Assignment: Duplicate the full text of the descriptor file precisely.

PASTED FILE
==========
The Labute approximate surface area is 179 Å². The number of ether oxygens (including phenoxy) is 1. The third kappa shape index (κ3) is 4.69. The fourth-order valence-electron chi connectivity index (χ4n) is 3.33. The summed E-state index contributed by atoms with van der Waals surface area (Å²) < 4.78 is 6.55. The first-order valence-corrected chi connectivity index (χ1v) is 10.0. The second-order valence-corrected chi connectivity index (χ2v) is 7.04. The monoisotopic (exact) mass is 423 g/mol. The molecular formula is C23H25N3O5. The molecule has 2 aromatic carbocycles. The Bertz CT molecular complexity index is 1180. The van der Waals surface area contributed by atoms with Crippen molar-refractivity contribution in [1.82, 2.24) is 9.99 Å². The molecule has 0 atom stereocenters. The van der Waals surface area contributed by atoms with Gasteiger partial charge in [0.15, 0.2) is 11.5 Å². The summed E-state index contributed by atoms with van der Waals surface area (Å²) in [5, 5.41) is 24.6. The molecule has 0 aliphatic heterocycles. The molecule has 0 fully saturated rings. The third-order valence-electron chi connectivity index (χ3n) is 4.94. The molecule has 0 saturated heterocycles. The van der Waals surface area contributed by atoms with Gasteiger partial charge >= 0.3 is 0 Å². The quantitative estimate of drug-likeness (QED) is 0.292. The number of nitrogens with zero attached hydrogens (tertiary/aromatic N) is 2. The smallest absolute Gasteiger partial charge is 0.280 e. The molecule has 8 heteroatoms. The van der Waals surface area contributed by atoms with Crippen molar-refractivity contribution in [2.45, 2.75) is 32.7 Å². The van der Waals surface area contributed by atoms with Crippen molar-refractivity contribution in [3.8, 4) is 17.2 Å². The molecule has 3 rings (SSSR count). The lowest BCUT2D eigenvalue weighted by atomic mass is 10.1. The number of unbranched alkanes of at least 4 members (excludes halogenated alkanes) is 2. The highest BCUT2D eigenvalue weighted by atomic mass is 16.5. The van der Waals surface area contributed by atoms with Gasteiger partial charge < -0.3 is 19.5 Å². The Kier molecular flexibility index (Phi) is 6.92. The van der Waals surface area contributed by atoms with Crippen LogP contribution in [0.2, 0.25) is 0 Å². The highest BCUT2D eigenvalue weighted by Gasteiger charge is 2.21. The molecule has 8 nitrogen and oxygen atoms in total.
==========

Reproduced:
The Labute approximate surface area is 179 Å². The number of ether oxygens (including phenoxy) is 1. The third kappa shape index (κ3) is 4.69. The fourth-order valence-electron chi connectivity index (χ4n) is 3.33. The summed E-state index contributed by atoms with van der Waals surface area (Å²) < 4.78 is 6.55. The first-order valence-corrected chi connectivity index (χ1v) is 10.0. The second-order valence-corrected chi connectivity index (χ2v) is 7.04. The monoisotopic (exact) mass is 423 g/mol. The molecular formula is C23H25N3O5. The molecule has 2 aromatic carbocycles. The Bertz CT molecular complexity index is 1180. The van der Waals surface area contributed by atoms with Crippen molar-refractivity contribution in [1.82, 2.24) is 9.99 Å². The molecule has 0 atom stereocenters. The van der Waals surface area contributed by atoms with Gasteiger partial charge in [0.15, 0.2) is 11.5 Å². The summed E-state index contributed by atoms with van der Waals surface area (Å²) in [5, 5.41) is 24.6. The molecule has 0 aliphatic heterocycles. The molecule has 0 fully saturated rings. The third-order valence-electron chi connectivity index (χ3n) is 4.94. The molecule has 0 saturated heterocycles. The van der Waals surface area contributed by atoms with Gasteiger partial charge >= 0.3 is 0 Å². The quantitative estimate of drug-likeness (QED) is 0.292. The number of nitrogens with zero attached hydrogens (tertiary/aromatic N) is 2. The smallest absolute Gasteiger partial charge is 0.280 e. The molecule has 8 heteroatoms. The van der Waals surface area contributed by atoms with Crippen molar-refractivity contribution in [2.45, 2.75) is 32.7 Å². The van der Waals surface area contributed by atoms with Crippen molar-refractivity contribution in [3.8, 4) is 17.2 Å². The molecule has 3 rings (SSSR count). The lowest BCUT2D eigenvalue weighted by atomic mass is 10.1. The number of unbranched alkanes of at least 4 members (excludes halogenated alkanes) is 2. The highest BCUT2D eigenvalue weighted by atomic mass is 16.5. The van der Waals surface area contributed by atoms with Gasteiger partial charge < -0.3 is 19.5 Å². The Kier molecular flexibility index (Phi) is 6.92. The van der Waals surface area contributed by atoms with Crippen LogP contribution in [0.2, 0.25) is 0 Å². The highest BCUT2D eigenvalue weighted by Gasteiger charge is 2.21. The molecule has 8 nitrogen and oxygen atoms in total.